Among the general public, solar thermal energy is currently associated with dark blue, rectangular collectors on building roofs. Technologies are needed for aesthetically high quality architecture which offer the architect more room for manoeuvre when it comes to low- and plus-energy buildings. With the “ArKol” project, researchers at Fraunhofer ISE together with partners are currently developing two façade collectors for solar thermal energy generation, which permit a high degree of design flexibility: a strip collector for opaque façade sections and a solar thermal blind for transparent sections. The current state of the two developments will be presented at the BAU 2017 trade fair.
As part of the “ArKol – development of architecturally highly integrated façade collectors with heat pipes” project, Fraunhofer ISE together with its partners...
At TU Wien, an alternative for resource intensive formwork for the construction of concrete domes was developed. It is now used in a test dome for the Austrian Federal Railways Infrastructure (ÖBB Infrastruktur).
Concrete shells are efficient structures, but not very resource efficient. The formwork for the construction of concrete domes alone requires a high amount of...
Many pathogens use certain sugar compounds from their host to help conceal themselves against the immune system. Scientists at the University of Bonn have now, in cooperation with researchers at the University of York in the United Kingdom, analyzed the dynamics of a bacterial molecule that is involved in this process. They demonstrate that the protein grabs onto the sugar molecule with a Pac Man-like chewing motion and holds it until it can be used. Their results could help design therapeutics that could make the protein poorer at grabbing and holding and hence compromise the pathogen in the host. The study has now been published in “Biophysical Journal”.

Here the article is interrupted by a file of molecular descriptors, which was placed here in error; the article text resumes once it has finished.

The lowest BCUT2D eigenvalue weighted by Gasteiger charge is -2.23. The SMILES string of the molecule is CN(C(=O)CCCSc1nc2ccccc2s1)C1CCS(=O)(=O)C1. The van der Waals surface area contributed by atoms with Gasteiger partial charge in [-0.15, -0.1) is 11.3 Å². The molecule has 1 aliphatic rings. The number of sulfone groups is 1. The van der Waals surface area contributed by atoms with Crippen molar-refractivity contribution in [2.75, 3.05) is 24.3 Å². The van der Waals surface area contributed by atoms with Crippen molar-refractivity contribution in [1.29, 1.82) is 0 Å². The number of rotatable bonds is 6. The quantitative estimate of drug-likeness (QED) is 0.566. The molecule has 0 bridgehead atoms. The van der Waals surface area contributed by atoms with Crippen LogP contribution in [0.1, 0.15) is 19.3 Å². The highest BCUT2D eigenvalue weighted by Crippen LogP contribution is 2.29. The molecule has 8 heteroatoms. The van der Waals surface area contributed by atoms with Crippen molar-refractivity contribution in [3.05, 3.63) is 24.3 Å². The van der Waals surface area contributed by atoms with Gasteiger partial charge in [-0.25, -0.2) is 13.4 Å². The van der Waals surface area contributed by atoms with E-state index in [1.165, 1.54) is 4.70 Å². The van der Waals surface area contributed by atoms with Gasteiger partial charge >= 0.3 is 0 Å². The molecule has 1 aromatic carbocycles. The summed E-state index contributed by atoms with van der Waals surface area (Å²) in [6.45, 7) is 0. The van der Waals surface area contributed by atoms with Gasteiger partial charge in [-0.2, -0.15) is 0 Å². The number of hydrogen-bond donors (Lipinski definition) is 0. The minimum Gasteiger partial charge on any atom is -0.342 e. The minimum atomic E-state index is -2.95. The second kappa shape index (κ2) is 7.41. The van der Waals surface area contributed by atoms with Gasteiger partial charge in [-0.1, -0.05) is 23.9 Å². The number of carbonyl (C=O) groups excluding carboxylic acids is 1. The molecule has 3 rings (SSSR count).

The cells of the mouth, nose and intestinal mucosa produce large quantities of a chemical called sialic acid. Many bacteria possess a special transport system...
UMD, NOAA collaboration demonstrates suitability of in-orbit datasets for weather satellite calibration
"Traffic and weather, together on the hour!" blasts your local radio station, while your smartphone knows the weather halfway across the world. A network of...
Fiber-reinforced plastics (FRP) are frequently used in the aeronautic and automobile industry. However, the repair of workpieces made of these composite materials is often less profitable than exchanging the part. In order to increase the lifetime of FRP parts and to make them more eco-efficient, the Laser Zentrum Hannover e.V. (LZH) and the Apodius GmbH want to combine a new measuring device for fiber layer orientation with an innovative laser-based repair process.
Defects in FRP pieces may be production or operation-related. Whether or not repair is cost-effective depends on the geometry of the defective area, the tools...
10.01.2017 | Event News
09.01.2017 | Event News
05.01.2017 | Event News
16.01.2017 | Power and Electrical Engineering
16.01.2017 | Information Technology
16.01.2017 | Power and Electrical Engineering